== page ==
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Millet Legacies in a National Environment: Political Elites and Muslim Communities in Greece, 1830s-1923

Katsikas, Stefanos. 2012. Millet Legacies in a National Environment: Political Elites and Muslim Communities in Greece, 1830s-1923. In: Benjamin C Fortna; Stefanos Katsikas; Dimitris Kamouzis and Paraskevas Konortas, eds. State-Nationalisms in the Ottoman Empire, Greece and Turkey: Orthodox and Muslims (1830-1945). London and New York: SOAS/Routledge Studies Series, pp. 52-74. ISBN 978-0-415-69056-0 [Book Section]

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Abstract or Description

This chapter explores the relations between Greece’s political elites and its Muslim communities from the country’s foundation as an independent state to the end of the Anatolian War (1919-1922). These relations have ranged from estrangement and enmity, in times of war, to coexistence by necessity, in times of peace. Though shaped in a post-Ottoman environment and driven by contemporary dynamics, these relations were also influenced by experiences under the Ottoman millet system in two major ways: a) By emphasising religion in one’s self-identity, this system set the foundations for a close interconnection between Orthodox Christianity and Greek national identity, which in turn justified policies of exclusion, persecution, extermination and expulsion of Muslims in the process of crafting Modern Greece; b) it served as a base on which Greek political elites organised and administered the country’s Muslim communities.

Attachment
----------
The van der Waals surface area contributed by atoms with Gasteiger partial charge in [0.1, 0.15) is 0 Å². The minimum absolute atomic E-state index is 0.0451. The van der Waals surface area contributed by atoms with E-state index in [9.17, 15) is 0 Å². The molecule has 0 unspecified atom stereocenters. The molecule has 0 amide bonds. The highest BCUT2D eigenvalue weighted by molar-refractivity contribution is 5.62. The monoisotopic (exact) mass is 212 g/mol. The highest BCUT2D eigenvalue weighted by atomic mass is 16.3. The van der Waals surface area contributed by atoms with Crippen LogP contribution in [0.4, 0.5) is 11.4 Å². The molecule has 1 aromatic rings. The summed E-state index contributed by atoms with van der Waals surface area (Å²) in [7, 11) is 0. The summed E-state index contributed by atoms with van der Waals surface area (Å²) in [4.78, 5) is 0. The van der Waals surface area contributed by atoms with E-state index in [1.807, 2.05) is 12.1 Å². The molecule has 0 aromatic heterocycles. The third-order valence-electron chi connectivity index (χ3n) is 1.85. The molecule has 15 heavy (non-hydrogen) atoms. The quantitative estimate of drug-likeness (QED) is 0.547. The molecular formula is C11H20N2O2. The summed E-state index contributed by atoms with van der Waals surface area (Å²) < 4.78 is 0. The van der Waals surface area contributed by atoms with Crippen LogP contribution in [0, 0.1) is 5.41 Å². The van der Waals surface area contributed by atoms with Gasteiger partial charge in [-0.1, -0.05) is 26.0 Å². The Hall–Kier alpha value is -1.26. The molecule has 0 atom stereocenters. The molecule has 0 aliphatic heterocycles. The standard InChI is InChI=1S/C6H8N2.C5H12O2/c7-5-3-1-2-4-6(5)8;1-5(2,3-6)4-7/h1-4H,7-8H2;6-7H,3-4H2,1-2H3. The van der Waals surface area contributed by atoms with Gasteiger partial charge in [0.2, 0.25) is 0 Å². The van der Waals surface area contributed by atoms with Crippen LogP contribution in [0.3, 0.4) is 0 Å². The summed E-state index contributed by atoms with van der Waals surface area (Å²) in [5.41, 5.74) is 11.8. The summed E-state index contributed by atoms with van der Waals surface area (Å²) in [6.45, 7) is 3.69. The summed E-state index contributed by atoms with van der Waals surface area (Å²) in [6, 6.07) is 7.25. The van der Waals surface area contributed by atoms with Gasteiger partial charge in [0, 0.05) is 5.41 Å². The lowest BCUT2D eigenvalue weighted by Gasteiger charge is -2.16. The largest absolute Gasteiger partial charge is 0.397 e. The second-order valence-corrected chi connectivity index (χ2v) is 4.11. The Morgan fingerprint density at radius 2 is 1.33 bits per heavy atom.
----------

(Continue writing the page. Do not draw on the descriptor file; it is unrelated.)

Item Type:

Book Section

Departments, Centres and Research Units:

History

Dates:

DateEvent
November 2012Published

Item ID:

6290

Date Deposited:

21 Nov 2012 16:14

Last Modified:

17 Jul 2018 09:05

URI:

http://research.gold.ac.uk/id/eprint/6290

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